Why Notre Dame Football Will Not Join a Conference

EAST LANSING, MI - SEPTEMBER 23: Dexter Williams
EAST LANSING, MI - SEPTEMBER 23: Dexter Williams /

It’s mid-May, somewhat of a dead period on the world of college football. So of course the topic of conference expansion is being brought up. Sure enough, Notre Dame football is involved in the conversation.

On a radio show I heard last week, conference expansion was brought up again, as the TV rights deals will be up for a lot of conferences in 2022. Of course, that prompted one of the hosts to bring up why Notre Dame football will eventually have to join the ACC.

It would make sense from the ACC’s point of view, Notre Dame is already in the conference for most sports.

Without going too much into non-Notre Dame movement, hypothetically, it sounds like the Big 12 really is the conference that won’t be around IF another big movement happens. From an ACC point of view, Notre Dame and West Virginia would be the two best options to form the “16 team super conference” that seems to be the talk. Both are geographic fits, and reuniting old rivalries (WVU-Pitt) plus a consistent Notre Dame-Miami or Florida State rivalry would certainly benefit the ACC.

But back the the Irish side of things….

Notre Dame joining the ACC is not going to happen. Notre Dame stands to lose way too much if they were to join a conference. Among the many reasons not to join, one stands out as the ultimate reason:


Notre Dame makes a reported $15 million annually with NBC to televise home football games in an agreement that was extended in 2013. The deal runs through 2025.

If Notre Dame were to join a conference, a certain amount of money would have to be spread through the conference, something that already happens in basketball and other conference sports.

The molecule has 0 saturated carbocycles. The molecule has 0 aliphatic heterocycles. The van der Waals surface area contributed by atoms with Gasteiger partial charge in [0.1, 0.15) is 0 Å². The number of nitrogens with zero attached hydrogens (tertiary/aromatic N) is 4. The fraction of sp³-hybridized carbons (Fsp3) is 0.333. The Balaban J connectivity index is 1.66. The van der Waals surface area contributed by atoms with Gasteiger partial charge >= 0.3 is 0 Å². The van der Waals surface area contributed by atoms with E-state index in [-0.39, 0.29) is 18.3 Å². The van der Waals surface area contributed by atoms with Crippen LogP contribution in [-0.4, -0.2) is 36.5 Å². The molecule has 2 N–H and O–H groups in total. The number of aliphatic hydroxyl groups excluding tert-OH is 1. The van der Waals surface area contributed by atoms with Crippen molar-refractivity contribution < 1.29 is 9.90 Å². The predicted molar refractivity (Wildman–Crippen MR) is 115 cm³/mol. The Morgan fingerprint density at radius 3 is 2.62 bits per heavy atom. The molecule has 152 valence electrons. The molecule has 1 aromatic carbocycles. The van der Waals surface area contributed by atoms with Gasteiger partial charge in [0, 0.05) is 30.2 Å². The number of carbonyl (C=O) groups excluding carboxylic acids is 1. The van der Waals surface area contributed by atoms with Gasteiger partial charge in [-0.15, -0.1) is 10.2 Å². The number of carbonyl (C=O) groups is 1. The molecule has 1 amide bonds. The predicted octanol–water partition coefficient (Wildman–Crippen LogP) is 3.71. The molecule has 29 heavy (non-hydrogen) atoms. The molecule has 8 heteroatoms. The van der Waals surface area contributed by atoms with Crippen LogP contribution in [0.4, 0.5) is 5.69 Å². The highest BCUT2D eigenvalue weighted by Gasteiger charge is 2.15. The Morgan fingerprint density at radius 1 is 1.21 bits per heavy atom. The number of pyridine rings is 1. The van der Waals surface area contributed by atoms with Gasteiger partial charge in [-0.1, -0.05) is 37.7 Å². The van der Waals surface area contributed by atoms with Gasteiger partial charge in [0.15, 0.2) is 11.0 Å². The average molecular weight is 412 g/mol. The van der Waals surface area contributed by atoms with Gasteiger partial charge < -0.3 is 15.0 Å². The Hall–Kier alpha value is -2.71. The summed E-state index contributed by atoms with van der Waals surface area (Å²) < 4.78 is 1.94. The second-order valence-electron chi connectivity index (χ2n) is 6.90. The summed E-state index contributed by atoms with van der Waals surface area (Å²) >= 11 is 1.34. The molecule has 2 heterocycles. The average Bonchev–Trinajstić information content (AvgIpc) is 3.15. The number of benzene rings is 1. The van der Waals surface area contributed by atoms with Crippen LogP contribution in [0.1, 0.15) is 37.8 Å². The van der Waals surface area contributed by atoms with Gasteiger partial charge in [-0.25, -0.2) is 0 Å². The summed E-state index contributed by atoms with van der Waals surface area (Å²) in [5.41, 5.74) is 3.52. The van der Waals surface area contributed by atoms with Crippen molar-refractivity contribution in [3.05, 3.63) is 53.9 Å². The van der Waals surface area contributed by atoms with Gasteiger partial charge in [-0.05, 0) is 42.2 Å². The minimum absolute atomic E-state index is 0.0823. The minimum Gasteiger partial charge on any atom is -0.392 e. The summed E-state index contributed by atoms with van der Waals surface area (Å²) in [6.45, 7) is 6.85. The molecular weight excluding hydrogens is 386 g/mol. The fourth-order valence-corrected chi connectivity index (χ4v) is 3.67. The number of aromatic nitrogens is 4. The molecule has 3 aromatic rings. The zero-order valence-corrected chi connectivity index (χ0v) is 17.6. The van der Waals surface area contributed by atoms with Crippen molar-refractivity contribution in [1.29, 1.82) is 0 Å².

Basically, if Florida State vs Notre Dame is televised on ESPN, Boston College gets part of that money.

Notre Dame already plays five ACC opponents per year on a deal which runs through the 2037 season. This bleeds into another issue — scheduling.

If the Irish were to strike a deal to move full time to the ACC, they would end up playing eight conference games per season. Think about what this would do to the rest of the schedule.

This leaves four open games. The Navy series isn’t going anywhere. I can’t see USC being removed from the schedule, and Stanford likely is staying put. That leaves one open scheduling slot per year.

Notre Dame already plays a quality schedule, and it doesn’t show signs of slowing down. Future games are scheduled with Texas A&M, Ohio State, Wisconsin and Alabama, just to name a few. Most of these games wouldn’t fit on the schedule in an ACC world.

This also correlates to the original argument — money. Notre Dame is a name brand, and obviously can draw on its own. But it’s a simple fact that a game between the Irish and Alabama or Ohio State will bring in more attention and money than a game between Notre Dame and Syracuse. The best part? Because of the NBC deal, Notre Dame doesn’t have to share that money with anybody.

As for the “13th data point,” argument, where a team “needs” a conference title game, that seems to be a non issue. Yes, the Big 12 added a title game, but Oklahoma made the Playoff when the conference didn’t have one. The committee does seem to like that, but at the end of the day, compare schedules and honestly tell me an Oklahoma win over Tulane is more impressive than a Notre Dame win against Michigan.

Next: Notre Dame's Schedule Will Shape the College Football Playoff

At the end of the day, the best place for the Irish to be — for the program fans alike — is right where they are as an independent.